Young generations more likely than baby boomers to log on to internet daily
Increasing numbers of baby boomers own smartphones and have accounts on social networks. But headlines that herald such developments can create a misleading impression about the underlying story, according to eMarketer’s new report, “Baby Boomers and the Digital Life: From Pioneers to Laggards.” “Amid gains, boomers (especially older ones) still tend to be less digitally engaged than younger people.”
While a majority of boomers go online on a typical day, according to the Pew Internet & American Life Project, it’s not the landslide one finds among younger adults. “Marketers can safely assume they’ll find most 20-somethings online on a typical day. They shouldn’t have the same assurance about boomers,” said eMarketer.
The mobile internet is another area where boomers trail younger age groups. eMarketer estimates that 42.6% of boomers who have mobile phones are mobile internet users. Among Generation X (now ages 32 to 47), six in 10 are in that category. More boomers will buy smartphones and above-average growth in mobile internet penetration among boomers will narrow but not close the gap during the next several years, according to eMarketer projections.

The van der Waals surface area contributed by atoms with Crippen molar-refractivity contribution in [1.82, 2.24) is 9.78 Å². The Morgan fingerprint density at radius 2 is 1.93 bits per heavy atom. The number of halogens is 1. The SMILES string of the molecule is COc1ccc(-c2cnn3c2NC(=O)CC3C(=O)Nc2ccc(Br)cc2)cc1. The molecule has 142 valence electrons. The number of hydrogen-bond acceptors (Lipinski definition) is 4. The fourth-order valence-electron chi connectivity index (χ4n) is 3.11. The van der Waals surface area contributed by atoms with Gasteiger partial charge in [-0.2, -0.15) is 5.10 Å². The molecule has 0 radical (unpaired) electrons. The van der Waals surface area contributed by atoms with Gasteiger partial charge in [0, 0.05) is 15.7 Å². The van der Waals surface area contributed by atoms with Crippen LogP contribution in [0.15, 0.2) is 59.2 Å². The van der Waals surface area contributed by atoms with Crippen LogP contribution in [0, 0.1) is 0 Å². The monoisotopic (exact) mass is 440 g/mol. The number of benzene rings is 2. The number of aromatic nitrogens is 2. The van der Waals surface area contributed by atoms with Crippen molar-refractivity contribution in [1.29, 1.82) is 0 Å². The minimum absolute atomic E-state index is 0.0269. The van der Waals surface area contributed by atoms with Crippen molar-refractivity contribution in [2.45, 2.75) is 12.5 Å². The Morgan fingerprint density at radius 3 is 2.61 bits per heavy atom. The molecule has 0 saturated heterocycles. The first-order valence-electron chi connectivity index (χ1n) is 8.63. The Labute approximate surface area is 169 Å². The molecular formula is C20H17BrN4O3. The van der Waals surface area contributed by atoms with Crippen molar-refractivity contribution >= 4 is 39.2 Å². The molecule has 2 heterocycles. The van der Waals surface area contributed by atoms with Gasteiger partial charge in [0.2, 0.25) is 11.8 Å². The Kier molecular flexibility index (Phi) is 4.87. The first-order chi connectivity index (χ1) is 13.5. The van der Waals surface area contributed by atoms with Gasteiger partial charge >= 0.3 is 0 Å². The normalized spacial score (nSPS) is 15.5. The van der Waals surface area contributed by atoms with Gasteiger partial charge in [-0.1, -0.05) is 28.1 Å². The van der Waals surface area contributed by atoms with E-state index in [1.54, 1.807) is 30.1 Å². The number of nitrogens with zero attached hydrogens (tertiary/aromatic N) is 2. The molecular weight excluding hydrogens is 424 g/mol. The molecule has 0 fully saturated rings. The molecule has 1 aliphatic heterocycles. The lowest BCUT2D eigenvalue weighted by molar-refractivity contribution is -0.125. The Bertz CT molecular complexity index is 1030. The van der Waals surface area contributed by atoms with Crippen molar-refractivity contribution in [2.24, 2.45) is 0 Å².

“Though boomers tend to be less digitally engaged than younger adults in many areas, it would be a mistake to assume their usage is low across the board,” said eMarketer. “Boomers are not averse to engaging in digital activities whose practical benefit is clear to them.”
Email is a prime example. Boomers are about as likely as younger internet users to use email. And in this instance, boomers don’t fall behind younger cohorts in frequency of usage. In February 2012 Pew polling, six in 10 boomers reported using email “yesterday,” essentially matching the 30-to-49 and 18-to-29 age groups.
Marketers who approach boomers online shouldn’t mislead themselves with the illusion that boomers are as immersed in the digital life as younger people are. Boomers are the desktop, Web 1.0 generation. They don’t shun digital technology, but neither should marketers expect to find them adopting every new twist in it.